Uber, Lyft dragged for surging prices during mass shooting (updated)

Users in Seattle are furious.

Feb 7, 2020, 12:19 pm*

IRL

Samira Sadeque 

Samira Sadeque

uber lyft

Daniel Dror/Shutterstock (Licensed)

Downtown Seattle was gripped with a mass shooting on Wednesday evening that killed one and injured several near a McDonald’s. Amid this crisis, when people were likely desperate to get out of the situation, Uber and Lyft reportedly surged their prices.

Videos by those in and around the neighborhood show people on the street in a set of panic, scurrying into safety, and some deserted streets in the aftermath. The police are on the lookout for multiple shooters, according to WQAD8.

 

People shared their Uber and Lyft grievances on social media with screenshots showing high prices for short rides.

 

“My son and his gf were in downtown #Seattle tonight trying to escape w/ their life but you decide to profit off of tragedy,” tweeted Jennifer W-Fields. She did not immediately respond to the Daily Dot’s request for comment.

 

Some showed prices as high as $65 or $80 for an Uber Pool or Lyft Share, which are the most cost-efficient ride-hailing options on the platforms.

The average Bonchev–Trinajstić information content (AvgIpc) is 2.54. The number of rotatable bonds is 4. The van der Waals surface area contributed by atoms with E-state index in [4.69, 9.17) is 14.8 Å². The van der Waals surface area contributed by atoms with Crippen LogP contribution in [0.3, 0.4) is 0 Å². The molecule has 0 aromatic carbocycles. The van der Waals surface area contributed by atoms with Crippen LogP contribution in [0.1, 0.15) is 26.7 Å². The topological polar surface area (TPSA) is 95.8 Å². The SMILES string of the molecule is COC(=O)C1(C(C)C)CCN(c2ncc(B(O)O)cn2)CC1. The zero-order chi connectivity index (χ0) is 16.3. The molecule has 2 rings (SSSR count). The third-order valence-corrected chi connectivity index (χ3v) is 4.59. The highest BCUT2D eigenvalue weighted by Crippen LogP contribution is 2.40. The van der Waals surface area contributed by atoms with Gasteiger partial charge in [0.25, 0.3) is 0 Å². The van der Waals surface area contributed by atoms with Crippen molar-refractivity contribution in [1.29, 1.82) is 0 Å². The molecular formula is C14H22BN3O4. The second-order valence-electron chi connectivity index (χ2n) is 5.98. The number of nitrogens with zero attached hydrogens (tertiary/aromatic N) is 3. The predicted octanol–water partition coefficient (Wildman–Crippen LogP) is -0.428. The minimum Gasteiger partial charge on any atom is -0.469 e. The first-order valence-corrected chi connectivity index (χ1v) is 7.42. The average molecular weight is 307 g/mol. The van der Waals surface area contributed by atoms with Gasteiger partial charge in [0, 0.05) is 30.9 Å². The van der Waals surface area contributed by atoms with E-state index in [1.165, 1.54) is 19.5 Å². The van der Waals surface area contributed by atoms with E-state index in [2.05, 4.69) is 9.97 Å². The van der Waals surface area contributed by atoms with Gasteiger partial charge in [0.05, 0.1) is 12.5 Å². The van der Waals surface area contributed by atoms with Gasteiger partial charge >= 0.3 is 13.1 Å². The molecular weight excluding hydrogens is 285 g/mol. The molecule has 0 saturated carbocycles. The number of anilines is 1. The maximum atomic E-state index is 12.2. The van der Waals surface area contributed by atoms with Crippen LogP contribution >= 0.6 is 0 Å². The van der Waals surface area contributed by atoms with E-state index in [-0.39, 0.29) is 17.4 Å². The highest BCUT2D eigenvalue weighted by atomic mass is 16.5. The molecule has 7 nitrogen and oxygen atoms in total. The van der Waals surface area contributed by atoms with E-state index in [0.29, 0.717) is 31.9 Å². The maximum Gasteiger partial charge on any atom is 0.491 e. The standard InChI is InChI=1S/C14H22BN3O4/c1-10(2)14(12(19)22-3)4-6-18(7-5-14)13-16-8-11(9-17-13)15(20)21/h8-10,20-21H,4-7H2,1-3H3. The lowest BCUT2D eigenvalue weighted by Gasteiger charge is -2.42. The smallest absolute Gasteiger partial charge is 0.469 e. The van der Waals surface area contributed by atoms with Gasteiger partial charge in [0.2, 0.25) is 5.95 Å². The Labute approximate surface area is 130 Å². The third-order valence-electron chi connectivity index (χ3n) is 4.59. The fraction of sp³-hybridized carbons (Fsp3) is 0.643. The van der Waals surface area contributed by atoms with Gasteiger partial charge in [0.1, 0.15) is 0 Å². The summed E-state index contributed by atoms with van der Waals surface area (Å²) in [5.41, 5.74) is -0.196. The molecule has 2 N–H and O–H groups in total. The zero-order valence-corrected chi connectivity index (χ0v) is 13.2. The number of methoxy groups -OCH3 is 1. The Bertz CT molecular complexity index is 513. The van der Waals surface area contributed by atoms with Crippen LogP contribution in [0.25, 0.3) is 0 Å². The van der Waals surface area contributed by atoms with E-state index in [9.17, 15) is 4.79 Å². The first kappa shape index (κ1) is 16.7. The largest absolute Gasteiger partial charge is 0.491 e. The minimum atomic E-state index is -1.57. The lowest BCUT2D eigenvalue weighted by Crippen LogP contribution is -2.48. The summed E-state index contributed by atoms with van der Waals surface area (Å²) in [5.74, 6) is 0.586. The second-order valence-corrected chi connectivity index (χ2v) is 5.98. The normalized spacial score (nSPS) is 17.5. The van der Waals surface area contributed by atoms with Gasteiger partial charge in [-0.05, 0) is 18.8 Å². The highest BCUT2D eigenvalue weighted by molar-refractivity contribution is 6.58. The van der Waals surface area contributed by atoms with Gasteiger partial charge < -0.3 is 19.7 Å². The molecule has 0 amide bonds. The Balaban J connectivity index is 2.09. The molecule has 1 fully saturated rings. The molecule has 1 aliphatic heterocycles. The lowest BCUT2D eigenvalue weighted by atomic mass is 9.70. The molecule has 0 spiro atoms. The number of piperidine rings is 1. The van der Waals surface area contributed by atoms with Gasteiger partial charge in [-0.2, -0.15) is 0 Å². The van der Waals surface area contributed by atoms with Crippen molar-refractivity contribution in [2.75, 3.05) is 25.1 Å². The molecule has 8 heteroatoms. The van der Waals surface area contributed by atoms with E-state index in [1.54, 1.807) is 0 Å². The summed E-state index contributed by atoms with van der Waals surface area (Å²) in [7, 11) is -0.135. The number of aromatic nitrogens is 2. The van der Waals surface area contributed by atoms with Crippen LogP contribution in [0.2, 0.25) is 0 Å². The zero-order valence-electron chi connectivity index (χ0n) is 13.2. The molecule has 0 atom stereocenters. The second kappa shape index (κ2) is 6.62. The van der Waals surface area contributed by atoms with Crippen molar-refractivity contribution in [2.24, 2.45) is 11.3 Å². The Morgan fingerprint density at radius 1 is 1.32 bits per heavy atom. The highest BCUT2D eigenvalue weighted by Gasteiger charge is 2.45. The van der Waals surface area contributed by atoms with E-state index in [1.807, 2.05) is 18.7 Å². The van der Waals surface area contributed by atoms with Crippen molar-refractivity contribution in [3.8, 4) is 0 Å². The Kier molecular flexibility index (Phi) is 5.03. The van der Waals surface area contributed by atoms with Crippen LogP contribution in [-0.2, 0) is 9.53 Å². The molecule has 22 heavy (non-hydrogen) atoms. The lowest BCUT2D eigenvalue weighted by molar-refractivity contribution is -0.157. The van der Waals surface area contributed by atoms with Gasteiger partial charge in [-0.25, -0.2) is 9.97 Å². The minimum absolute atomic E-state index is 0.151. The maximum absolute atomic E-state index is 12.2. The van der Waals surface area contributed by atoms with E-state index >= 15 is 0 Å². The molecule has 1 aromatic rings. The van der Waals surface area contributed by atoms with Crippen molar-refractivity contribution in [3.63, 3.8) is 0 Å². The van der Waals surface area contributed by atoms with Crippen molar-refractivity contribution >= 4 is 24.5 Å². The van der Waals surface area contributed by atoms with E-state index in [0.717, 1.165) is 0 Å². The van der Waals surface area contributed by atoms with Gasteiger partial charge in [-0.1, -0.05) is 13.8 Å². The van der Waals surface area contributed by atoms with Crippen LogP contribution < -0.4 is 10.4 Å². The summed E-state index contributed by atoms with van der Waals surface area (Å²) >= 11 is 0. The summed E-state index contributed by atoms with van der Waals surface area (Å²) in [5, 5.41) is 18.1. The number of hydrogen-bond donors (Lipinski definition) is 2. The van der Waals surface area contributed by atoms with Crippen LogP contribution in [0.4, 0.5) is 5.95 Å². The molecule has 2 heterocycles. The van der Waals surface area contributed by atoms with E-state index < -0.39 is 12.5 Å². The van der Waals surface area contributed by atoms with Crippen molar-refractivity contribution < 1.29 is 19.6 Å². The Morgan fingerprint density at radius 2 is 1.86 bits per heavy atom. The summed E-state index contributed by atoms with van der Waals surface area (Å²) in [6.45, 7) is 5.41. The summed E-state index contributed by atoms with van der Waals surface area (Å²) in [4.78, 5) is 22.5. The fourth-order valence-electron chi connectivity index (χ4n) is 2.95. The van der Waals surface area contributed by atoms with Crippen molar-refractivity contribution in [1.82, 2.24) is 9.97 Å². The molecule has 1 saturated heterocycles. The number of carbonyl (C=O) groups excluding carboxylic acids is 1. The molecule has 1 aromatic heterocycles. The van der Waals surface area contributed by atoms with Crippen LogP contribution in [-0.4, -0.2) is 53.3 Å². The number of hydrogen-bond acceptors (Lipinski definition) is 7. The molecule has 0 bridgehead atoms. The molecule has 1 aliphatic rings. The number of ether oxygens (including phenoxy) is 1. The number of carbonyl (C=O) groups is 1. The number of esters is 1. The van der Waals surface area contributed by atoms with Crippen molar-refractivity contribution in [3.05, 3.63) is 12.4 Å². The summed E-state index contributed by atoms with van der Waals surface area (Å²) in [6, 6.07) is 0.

https://twitter.com/FaDed_Cerberus/status/1220181128197308417

 

According to a 2018 report in the Stranger, a Seattle bi-weekly, Uber often charges $1.35 per mile. According to that calculation, the distance from 4th Avenue in Seattle to W Bellueve, as seen in Wiltshire’s tweet, which is 11.2 miles, would cost about $15.2. That’s one-fourth the price reported on the Uber app Wednesday.

One person even suggested that a crisis situation like this should’ve encouraged Uber to provide free rides instead.

 

Ride-hailing apps can automatically surge during high-demand hours.

Others on Twitter noted that Uber drivers arriving at the scene would be putting their lives at risk for operating in an area with an ongoing situation.

https://twitter.com/TurdFer78982404/status/1220250315095711744?s=20

 

An Uber spokesperson told the Daily Dot that the company “capped surge just after 6 when we became aware of the incident (for the area about a mile radius from where the incident occurred).” 

According to its emergency policies, Uber refunds users who may have been charged during a surge in a crisis situation. It isn’t clear what measures Uber is taking to ensure users are aware of this policy, and Uber did not respond to a follow-up inquiry about this.

Update 3:31pm CT, Jan. 23: In a statement to the Daily Dot on Thursday afternoon, Lyft said surge pricing is “automatically enabled” during increased demand but, after news of the shooting, ride prices were capped.

“The shooting in Seattle is tragic, and our thoughts are with the victims and their families,” Lyft’s statement said. “We plan to reimburse or credit users in the surrounding area who were affected by this increased pricing.”

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*First Published: Jan 23, 2020, 11:06 am